Here are some general guidelines to follow when choosing who to visit first for your hearing or vestibular disorder:

For Emergencies such as sudden, dramatic hearing loss, extreme pain, excessive bleeding, and head injuries please visit your local emergency room.

See an audiologist for hearing or vestibular conditions that have occurred gradually without incident or injury to your ears. Audiologists specialize in the diagnosis and treatment of hearing loss and vestibular disorders. You can see an audiologist at anytime in the course of your treatment for a hearing or vestibular disorder. Audiologists will refer you to a medical specialist if symptoms and/or diagnosis are questionable or an obvious medical condition exists. Often hearing loss is caused by factors that are not medically treatable such as age, long-term noise exposure or hereditary hearing loss. Seeing an audiologist first can help you determine the best course of treatment for your hearing loss.

Audiologists have specialized training in the treatment of hearing loss including hearing aids, assistive devices, alerting devices, treatment of tinnitus (ringing in the ear), treatment of hyperacusis (sensitivity to loud sound), treatment of auditory processing disorders, and other disorders that affect hearing. Physicians rarely have this knowledge and unless they have attended an audiology degree program they would not be able to provide these services in a comprehensive manner without referral to an audiologist.

See a physician for any obvious medical conditions: sudden and dramatic changes in hearing, pain, drainage, unusual odor, injury, bleeding, skin lesions, debilitating dizziness and vertigo, etc. Physicians can prescribe medications or imaging (CT Scan or MRI) if necessary. Some physicians can also perform surgery where hearing loss is reversible.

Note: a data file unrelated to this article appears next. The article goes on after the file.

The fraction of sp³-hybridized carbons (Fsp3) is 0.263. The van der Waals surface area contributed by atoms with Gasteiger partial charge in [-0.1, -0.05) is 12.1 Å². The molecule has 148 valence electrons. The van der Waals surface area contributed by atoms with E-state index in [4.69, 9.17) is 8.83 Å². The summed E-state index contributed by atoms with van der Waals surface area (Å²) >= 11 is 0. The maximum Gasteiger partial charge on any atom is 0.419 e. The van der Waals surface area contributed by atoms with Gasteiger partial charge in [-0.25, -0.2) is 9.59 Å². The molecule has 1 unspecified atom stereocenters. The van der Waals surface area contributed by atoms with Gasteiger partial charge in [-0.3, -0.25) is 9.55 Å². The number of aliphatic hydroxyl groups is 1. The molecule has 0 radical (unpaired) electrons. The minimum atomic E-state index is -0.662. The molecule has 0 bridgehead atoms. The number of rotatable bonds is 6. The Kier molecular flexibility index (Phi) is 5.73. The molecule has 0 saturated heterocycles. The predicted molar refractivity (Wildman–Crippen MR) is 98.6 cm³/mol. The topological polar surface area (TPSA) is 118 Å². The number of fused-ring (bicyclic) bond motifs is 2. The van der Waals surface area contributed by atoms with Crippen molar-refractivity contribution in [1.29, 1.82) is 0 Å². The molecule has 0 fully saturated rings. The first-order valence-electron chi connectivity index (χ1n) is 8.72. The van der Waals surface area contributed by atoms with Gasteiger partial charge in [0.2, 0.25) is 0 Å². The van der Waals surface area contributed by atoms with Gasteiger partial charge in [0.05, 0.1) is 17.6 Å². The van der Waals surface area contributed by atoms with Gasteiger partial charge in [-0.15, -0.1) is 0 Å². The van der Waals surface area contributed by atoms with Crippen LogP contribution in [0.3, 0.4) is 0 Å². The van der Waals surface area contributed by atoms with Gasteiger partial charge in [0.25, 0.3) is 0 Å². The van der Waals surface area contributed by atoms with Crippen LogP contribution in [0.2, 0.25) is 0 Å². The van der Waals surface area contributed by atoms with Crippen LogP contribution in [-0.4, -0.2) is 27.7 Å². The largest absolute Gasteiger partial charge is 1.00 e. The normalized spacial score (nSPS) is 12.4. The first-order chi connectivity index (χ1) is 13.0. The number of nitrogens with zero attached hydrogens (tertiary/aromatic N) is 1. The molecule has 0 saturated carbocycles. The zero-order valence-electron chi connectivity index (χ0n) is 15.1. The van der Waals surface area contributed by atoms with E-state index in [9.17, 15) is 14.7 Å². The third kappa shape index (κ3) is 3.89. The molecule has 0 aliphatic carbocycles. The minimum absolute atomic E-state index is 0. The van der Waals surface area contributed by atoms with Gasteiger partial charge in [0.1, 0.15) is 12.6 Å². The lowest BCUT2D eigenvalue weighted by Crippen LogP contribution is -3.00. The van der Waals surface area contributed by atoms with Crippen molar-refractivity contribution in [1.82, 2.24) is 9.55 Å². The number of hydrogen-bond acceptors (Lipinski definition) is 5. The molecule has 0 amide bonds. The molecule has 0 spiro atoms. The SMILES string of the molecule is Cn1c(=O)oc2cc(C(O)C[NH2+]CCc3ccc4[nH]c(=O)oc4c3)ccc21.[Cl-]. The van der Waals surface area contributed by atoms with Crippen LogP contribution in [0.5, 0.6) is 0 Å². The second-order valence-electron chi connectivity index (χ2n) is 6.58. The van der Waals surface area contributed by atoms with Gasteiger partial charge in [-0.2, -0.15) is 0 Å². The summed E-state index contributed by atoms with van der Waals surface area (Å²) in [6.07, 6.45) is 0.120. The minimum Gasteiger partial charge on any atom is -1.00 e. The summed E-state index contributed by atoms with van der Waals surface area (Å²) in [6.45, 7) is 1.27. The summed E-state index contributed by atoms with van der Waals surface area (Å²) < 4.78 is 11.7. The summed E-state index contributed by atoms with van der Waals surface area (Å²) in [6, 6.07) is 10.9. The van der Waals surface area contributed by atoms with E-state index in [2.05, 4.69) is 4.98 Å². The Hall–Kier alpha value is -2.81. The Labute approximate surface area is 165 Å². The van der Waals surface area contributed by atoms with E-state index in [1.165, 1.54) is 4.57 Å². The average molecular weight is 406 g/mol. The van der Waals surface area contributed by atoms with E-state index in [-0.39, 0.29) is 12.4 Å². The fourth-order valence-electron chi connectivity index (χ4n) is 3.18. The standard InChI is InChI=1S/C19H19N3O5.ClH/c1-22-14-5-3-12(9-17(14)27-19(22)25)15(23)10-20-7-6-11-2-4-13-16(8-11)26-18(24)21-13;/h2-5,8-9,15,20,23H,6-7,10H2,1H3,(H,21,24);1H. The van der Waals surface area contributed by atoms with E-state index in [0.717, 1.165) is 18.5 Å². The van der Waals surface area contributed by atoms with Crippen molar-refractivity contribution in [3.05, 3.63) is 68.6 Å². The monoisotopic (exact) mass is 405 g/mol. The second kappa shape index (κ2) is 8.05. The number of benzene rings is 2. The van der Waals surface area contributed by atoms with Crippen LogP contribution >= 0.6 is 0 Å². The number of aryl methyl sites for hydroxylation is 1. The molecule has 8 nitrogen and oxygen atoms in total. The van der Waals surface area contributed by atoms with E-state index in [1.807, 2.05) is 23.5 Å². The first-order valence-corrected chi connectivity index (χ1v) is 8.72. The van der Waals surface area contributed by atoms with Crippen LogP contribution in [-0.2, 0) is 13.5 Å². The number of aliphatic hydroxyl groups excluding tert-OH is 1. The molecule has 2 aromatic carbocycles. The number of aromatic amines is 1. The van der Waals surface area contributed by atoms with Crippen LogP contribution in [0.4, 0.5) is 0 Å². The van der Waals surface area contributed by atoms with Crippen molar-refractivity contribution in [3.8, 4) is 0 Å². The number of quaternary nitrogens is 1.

In some offices you will find audiologists and physicians working side-by-side within the same practice. Today it is more common for physicians and audiologists to have independent practices and refer to each other when needed. Many insurance plans do not require a referral to be seen by and audiologist, however it is recommended that you confirm coverage before making an appointment to be seen.

Medicare patients are currently required to provide a referral from a physician for coverage of audiological services. In time Medicare patients will have the option to see an audiologist directly just as you have the option to see a Dentist, Optometrist or Chiropractor without a referral. Currently those under federal health plans are allowed direct access to audiologists. Would you like to have the same privilege and the ability to control your healthcare decisions when it comes to your hearing care? This will depend on the passing of Medicare Hearing Health Care Enhancement Act of 2007 (HR 1665- the Direct Access bill) and you can help by contacting your government officials through this website sponsored by the American Academy of Audiology.

HearWell Center strives to meet the needs of each individual patient by working as a team with the other medical specialists in the community. We will communicate with your family doctor and any specialist you see where necessary to ensure proper follow up and treatment.